ATLAS BEETLE ( Chalcosoma Atlas )


atlas_beetle_0.jpg (96469 bytes) atlas_beetle_1.jpg (102581 bytes) atlas_beetle_2.jpg (100222 bytes) atlas_beetle_3.jpg (129695 bytes)
atlas_beetle_4.jpg (122771 bytes) atlas_beetle_5.jpg (100525 bytes) atlas_beetle_6.jpg (102701 bytes) atlas_beetle_7.jpg (105970 bytes)
atlas_beetle_8.jpg (126035 bytes) atlas_beetle_9.jpg (95438 bytes) atlas_beetle_10.jpg (94570 bytes) atlas_beetle_11.jpg (94273 bytes)
atlas_beetle_12.jpg (101279 bytes) atlas_beetle_13.jpg (90792 bytes) atlas_beetle_14.jpg (103634 bytes) atlas_beetle_15.jpg (103169 bytes)
atlas_beetle_16.jpg (160303 bytes) atlas_beetle_17.jpg (169293 bytes) atlas_beetle_18.jpg (153481 bytes) atlas_beetle_19.jpg (149336 bytes)



KINGDOM : Animalia

PHYLUM : Arthropoda

CLASS : Insecta

ORDER : Coleoptera

FAMILY : Scarabaeidae

SUBFAMILY : Dynastinae

GENUS : Chalcosoma

SPECIES : Chalcosoma atlas


ATLAS BEETLE ( Chalcosoma Atlas )

The atlas beetle (Chalcosoma atlas), is one of the world's largest beetles.

The Atlas beetle belongs to the family Scarabaeidae. The Atlas beetle is found in southern Asia, particularly Malaysia. It is remarkable for its size which can be between 25 and 145 millimetres. Like many insect species, the male is larger than the female and usually two males will fight for dominance, the winner permitted to mate with the female in question.

The Atlas beetle is, like other beetles of the genus Chalcosoma, notable for its size and its horns that are located on its head. It is a very strong beetle and can carry 4 grams in weight. The Atlas beetle differs from other Chalcosoma species as its cephalic (relating to the head) horn is much broader.

Atlas beetles belong to the subfamily (Dynastinae) rhinoceros beetles, so called because of the horns on the males heads that they use when fighting over females. Often the battles take place high in the trees where the loser will be tossed off the side and fall many metres to the ground, so he then has to make a long climb back to the top, where another battle awaits.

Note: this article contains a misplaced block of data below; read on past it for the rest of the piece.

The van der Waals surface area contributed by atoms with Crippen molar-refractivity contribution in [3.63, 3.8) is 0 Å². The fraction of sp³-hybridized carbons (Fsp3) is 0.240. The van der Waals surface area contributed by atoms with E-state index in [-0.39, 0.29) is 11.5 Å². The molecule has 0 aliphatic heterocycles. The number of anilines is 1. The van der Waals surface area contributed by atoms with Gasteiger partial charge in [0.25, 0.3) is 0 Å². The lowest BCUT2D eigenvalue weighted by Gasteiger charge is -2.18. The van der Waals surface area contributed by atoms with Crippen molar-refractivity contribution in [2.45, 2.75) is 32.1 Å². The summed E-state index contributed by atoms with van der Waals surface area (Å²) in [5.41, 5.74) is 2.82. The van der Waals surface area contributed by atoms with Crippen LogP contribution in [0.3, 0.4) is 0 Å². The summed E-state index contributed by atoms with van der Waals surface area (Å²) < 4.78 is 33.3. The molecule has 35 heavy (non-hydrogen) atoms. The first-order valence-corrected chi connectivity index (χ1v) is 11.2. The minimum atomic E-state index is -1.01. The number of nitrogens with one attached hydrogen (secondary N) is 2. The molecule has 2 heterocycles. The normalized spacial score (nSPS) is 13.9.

These beetles have been recorded lifting up to 850 times their own weight - that is the equivalent of a human lifting a lorry. They are considered to be the strongest animals on earth proportionally.

One fascinating fact about the Atlas beetle is that its larvae is known for its fierce behaviour. The larvae is capable of biting, even if only touched. It is also known that larvae that live together will fight to the death if there is not enough space or food.

The beetles start their life as larvae about the size of a human thumb living in the trunks of fallen trees and eating the rotting wood. After two years they become pupae and eventually hatch into beetles when they feed on plant nectar and fruit. Although they can fly, atlas beetles are so heavy that they have trouble getting into the air from the ground, so to become airborne they usually launch themselves off trees. They are found mainly in Malaysia.

The name of the Atlas beetle may have originated from the Atlas Mountains.

Rhinoceros beetles have become popular pets in parts of Asia, due to being relatively clean, easy to maintain, and safe to handle. Also in Asia, male beetles are used for gambling fights. Since males naturally have the tendency to fight each other for the attention of females, they are the ones used for battle. To get the two male beetles to lock in combat, a female beetle or a small noisemaker is used to duplicate the female's mating call.

Entomologist Severin Tchibozo suggests the larvae contain much more protein (40%), than chicken (20%) and beef (approximately 18%) and they could become a protein source for a large human population.

Some species can become major pests, e.g., in tree plantations. Usually though, beetle population densities are not as high as in some other pest insects, and food trees which are typically already sick or dying from some other cause are preferred. Some species' larvae, however, will attack healthy trees or even root vegetables, and when they occur in large numbers, can cause economically significant damage. The fungus Metarhizium anisopliae is a proven biocontrol agent for beetle infestation in crops.

Dr. MinJun Kim, leading a team of engineers in National Science Foundation-funded research, examined the function and aerodynamics of the Allomyrina dichotoma beetle, with the help of researchers in Drexel University's Mechanical Engineering Department and in collaboration with Konkuk University in South Korea. Rhinoceros beetles could play a big part in the next generation of aircraft design.